I, for sure, would prefer to have an adventure than to read about one.
One of my best adventures was a trip to Egypt when many chose not to go.
I went to Egypt in late February, 2003. President George W. Bush, had given Iraq a deadline of March 19 before attacking.
None of my friends in Spain would consider going to Egypt. “No way”
I went by myself.
My introduction to Egypt was the Cairo airport. For the first time I understood what ‘a mass of humanity’ meant.
The tour rep that met my plane explained, ‘The Hajj in Mecca ended last night’. The massive crowd was faithful Muslim returning home.
The next day, my tour guide and I visited The Museum of Egyptian Antiquities, aka the Cairo Museum. It is a vast museum that you could explore for days and days.
Tutankhamen’s gold funeral mask was breathtaking. Seeing the Rosetta Stone was special, as well. It was a copy. The English took the original and it’s now in London. The Egyptians are still trying to get it returned.
All the exotic sites and sights in Egypt have been widely publicized for many years. I won’t attempt to describe them. To me, they all looked like beautiful movie sets.
Giza, the Pyramids and the Sphinx are just a short drive from Cairo.
I always thought they would be far, far out in the desert. Nope.
The pyramids are over 4000 years old, built by one of the world’s most advanced ancient civilizations.
I left the guide’s van to walk to The Great Pyramid of Egypt, the biggest and the nearest one. I just wanted to touch a pyramid.
The following day, I flew to Aswan and immediately on to Abu Simbel, a UNESCO site. If you’re not familiar with Abu Simbel, take a peek on the Internet.
The entire monstrous site was dismantled and moved to higher ground when the Aswan Dam was built. An incredible feat.
Abu Simbel would have been flooded if left in place.
Returning to Aswan, I finally met up with the American group. We met on the boat that would take us down the Nile to Luxor.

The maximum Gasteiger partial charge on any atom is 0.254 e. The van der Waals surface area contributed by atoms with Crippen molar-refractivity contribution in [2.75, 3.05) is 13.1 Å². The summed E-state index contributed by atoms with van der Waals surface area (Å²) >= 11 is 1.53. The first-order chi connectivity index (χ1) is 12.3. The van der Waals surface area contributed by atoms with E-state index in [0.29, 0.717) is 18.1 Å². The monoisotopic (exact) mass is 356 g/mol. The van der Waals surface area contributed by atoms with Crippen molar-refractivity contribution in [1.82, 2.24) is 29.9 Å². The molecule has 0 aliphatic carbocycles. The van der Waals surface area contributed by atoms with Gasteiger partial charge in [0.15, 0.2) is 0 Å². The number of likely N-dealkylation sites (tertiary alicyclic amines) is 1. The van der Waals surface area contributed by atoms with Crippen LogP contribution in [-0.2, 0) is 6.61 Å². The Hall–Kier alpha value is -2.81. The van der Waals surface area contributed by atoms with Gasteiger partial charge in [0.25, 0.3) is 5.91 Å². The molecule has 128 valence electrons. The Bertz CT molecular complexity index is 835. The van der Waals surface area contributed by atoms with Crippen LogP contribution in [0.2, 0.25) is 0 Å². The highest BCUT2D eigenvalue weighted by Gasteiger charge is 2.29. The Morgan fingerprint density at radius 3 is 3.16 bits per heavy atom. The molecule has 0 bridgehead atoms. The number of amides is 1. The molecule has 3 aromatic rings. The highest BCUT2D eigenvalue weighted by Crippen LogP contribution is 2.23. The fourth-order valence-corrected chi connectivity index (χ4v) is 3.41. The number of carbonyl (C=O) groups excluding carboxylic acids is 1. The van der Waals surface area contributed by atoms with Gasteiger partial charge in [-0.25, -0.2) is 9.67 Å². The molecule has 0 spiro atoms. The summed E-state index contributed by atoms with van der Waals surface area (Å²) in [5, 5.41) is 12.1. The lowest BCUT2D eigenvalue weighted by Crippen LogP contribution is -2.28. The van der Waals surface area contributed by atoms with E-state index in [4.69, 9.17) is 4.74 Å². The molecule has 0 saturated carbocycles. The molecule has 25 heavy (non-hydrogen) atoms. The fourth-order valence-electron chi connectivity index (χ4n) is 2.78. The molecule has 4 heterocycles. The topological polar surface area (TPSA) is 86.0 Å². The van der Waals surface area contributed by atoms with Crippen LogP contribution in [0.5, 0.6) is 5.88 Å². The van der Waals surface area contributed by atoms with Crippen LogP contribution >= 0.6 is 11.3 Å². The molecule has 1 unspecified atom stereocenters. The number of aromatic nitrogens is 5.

The ‘group’ was only two people! Amy and Jim were from Pennsylvania, USA.
The rest of the Americans had cancelled because of the threat of war.
The three of us now had our own private guide, Hassan, for our cruise on the Nile. Cool!
Hassan was a professional Egyptologist. Besides his knowledge of ‘all things Egyptian’, he could read hieroglyphics. Very few Egyptians can.
Nearly all the world famous sites in Egypt are located on the Nile River between Aswan and Luxor. We stopped at them all.
The temples, monuments and tombs are thousands of years old. They were magnificent. Hassan made them unforgettable.
While in the Valley of the Kings, I asked Hassan about the many armed guards. Hassan said they were the Tourist Police.
A few years earlier, 60 tourists had been killed by terrorists in the Valley of the Kings. The Tourist Police were there to prevent that from ever happening again.
Egypt economy is dependent on tourism. The Egyptians treat all tourists thoughtfully and politely. Not all tourist dependent countries do, I assure you.
My trip to Egypt was more than I ever expected.
Sometimes a foreign country doesn’t feel very ‘foreign’ to me.
Egypt was definitely a ‘foreign’, foreign country. I was impressed.
I got in and out of Egypt just under the wire.
USA attacked Iraq March 20,2003.
American troops are still in Iraq today.